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Chairs with charisma.

CHAIRS WITH CHARISMA

"The Papa Bear's chair was too hard, the Mama Bear's chair was too soft, but the Baby Bear's chair was just right..." Chairmakers learned in the nursery that people respond to chairs. Not one chair is "just right" for everyone.

A chair can appear macho or feminine, regal or peasant-like, practical or whimsical. Its placement at a formal table can denote rank or status. The character of a single chair can change the mood of a room for better or for worse. Compare the urge to "sit a spell" in an old, inviting rocker with the feelings that arise upon standing in front of a judge's bench, occupied or not. In this Green decade, chairs are even being credited with ecological virtues.

While the chair is the most fundamental of all furniture, and probably the most functional, through the ages it has been the most wonderfully diverse in terms of design. A chairmaker is challenged by the requirements of comfort and strength, sturdiness and flexibility, and he must adhere to a basic format of back/seat/support. Nevertheless, there seems to be no limit to the chairmaker's bent for producing an abundance of remarkable chairs.

Solid and honest

Timeless chairmaking techniques at Thos. Moser Cabinetmakers, Portland, Maine, call for handcrafted solid hardwood and traditional joinery with finishes of boiled linseed oil and hand-rubbed wax. Moser said his models are rural craftsmen of New England who built plain, simple, honest furniture from materials at hand. "We avoid applied ornamentation, but rather let the structural elements themselves serve as decoration," he stated.

Moser's designs have been influenced by early American interpretations of Chippendale, Hepplewhite and Sheridan; William Morris, Charles Rennie Mackintosh and Gustav Stickley of the Arts & Crafts movement; the "Golden Age of the Shakers; Marcel Breuer; and Charles Eames. "Ours is a synthesis of inspirations," Moser said.

Thos. Moser's new Chandler's chair is a contemporary adaptation of a traditional Windsor chair, with a hint of Danish influence. The cherry seat is deeply contoured and provides even weight distribution. A unique, double back rail flexes to provide lower back support. The chair's graceful curves complement round or oval dining tables.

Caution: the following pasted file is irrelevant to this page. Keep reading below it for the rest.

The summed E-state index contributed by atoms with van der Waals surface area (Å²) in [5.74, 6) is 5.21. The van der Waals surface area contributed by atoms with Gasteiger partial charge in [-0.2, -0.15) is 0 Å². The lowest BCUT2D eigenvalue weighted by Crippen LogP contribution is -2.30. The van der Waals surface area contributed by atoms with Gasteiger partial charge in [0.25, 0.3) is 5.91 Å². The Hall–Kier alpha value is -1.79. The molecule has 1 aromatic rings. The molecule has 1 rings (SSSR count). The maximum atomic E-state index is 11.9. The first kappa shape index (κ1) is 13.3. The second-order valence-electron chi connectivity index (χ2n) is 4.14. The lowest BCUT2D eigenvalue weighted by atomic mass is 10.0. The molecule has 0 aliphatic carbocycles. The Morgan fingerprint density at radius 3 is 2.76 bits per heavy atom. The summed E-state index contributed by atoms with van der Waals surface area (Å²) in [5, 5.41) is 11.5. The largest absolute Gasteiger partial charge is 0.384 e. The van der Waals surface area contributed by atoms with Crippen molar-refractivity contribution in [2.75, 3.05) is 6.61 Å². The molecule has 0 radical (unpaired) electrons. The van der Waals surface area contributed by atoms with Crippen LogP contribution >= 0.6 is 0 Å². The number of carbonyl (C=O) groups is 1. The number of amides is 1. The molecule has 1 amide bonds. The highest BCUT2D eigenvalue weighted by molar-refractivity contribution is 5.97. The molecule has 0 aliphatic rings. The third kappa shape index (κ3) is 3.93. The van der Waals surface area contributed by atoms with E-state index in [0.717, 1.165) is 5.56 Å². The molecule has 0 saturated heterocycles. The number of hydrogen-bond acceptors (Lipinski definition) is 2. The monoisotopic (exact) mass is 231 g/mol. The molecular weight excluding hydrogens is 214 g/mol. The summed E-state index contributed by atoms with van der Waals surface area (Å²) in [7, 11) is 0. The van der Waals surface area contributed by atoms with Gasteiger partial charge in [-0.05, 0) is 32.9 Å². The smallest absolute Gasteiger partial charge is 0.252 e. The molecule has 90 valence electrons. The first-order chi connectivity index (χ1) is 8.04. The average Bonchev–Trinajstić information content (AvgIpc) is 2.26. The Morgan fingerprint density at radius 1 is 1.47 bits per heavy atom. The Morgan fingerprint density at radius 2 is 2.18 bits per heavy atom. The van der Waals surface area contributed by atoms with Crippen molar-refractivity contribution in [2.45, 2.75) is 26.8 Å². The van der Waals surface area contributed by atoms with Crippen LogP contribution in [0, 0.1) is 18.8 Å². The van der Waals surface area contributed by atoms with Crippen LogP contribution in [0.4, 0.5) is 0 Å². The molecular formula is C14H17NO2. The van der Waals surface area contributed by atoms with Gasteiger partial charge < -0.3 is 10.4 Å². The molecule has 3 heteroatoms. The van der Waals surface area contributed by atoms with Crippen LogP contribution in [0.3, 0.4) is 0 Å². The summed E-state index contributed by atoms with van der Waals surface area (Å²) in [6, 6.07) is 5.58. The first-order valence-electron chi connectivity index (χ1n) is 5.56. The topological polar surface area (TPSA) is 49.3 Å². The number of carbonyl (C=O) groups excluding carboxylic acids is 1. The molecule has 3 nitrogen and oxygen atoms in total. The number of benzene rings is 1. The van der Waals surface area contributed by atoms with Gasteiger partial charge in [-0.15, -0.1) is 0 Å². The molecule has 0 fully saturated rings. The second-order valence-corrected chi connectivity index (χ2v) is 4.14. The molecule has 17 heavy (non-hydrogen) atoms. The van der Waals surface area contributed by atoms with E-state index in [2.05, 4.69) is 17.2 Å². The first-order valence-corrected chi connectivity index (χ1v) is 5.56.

|Environmentally responsible'

"Earth friendly" may be the trendiest designation ever applied to a chair. Kiani USA introduced its "environmentally responsible" line of rattan furniture at High Point. Rudy Chapa, president, says the rattan flourishes in healthy rain forest and is "selectively harvested by hand, using low impact methods. The rattan regenerates within 12 years."

Chapa added, "We are the first company to recognize and promote the fact that rattan, properly harvested, does not disturb the rain forest ecosystem."

The furniture is finished with a water-based lacquer that meets California air quality standards. Cushions are filled with non-chlorofluorocarbon foam and the teak carvings on select pieces are made from plantation grown wood. The production process is said to use both pole and peel, wasting almost no raw material.

Ecologically correct

When Brad Smith of Bradford Woodworking, Worcester, Pa., graduated from crafting small wood items to making chairs, tables and stools, he quickly realized that he couldn't hand turn the legs and be competitive. "So I started thinking in terms of off-the-shelf parts that could be adapted."

Smith checked out a handle factory, and Eureka! it was the complex shape of the axe handle that caught his eye. He ultimately purchased and restored an obsolete, century-old machine that gives the axe-handle legs the rippled surface texture he wants for a rough-hewn look.

With his gift of serendipity, Smith uses pitchforks as back supports, and has begun to incorporate "found objects" into his designs. "I look at old stuff, and sometimes I'm not sure what it is, but if I like the look, I'll use it in a piece." Some of his stretchers are farm machine parts, and he uses disk blades (farm implements), grates, barn flooring and machine hatch covers in his tables. Smith gets an A in ecology.

Stress resistant

A cold-molded plywood chair with compound curves is Skip Ableson's solution to the problem of producing a good-looking, comfortable chair that can stand up to stress.

The slim profile chair is made at Water Street Woodworks, Brooklyn, N.Y., on a limited basis at present, but will eventually be mass produced, he said.

Alternate layers of maple and cherry or maple and walnut veneers 1/16 inch thick are vacuum bag molded, then cold molded with epoxy and finished in a clear satin lacquer.

Striking a chord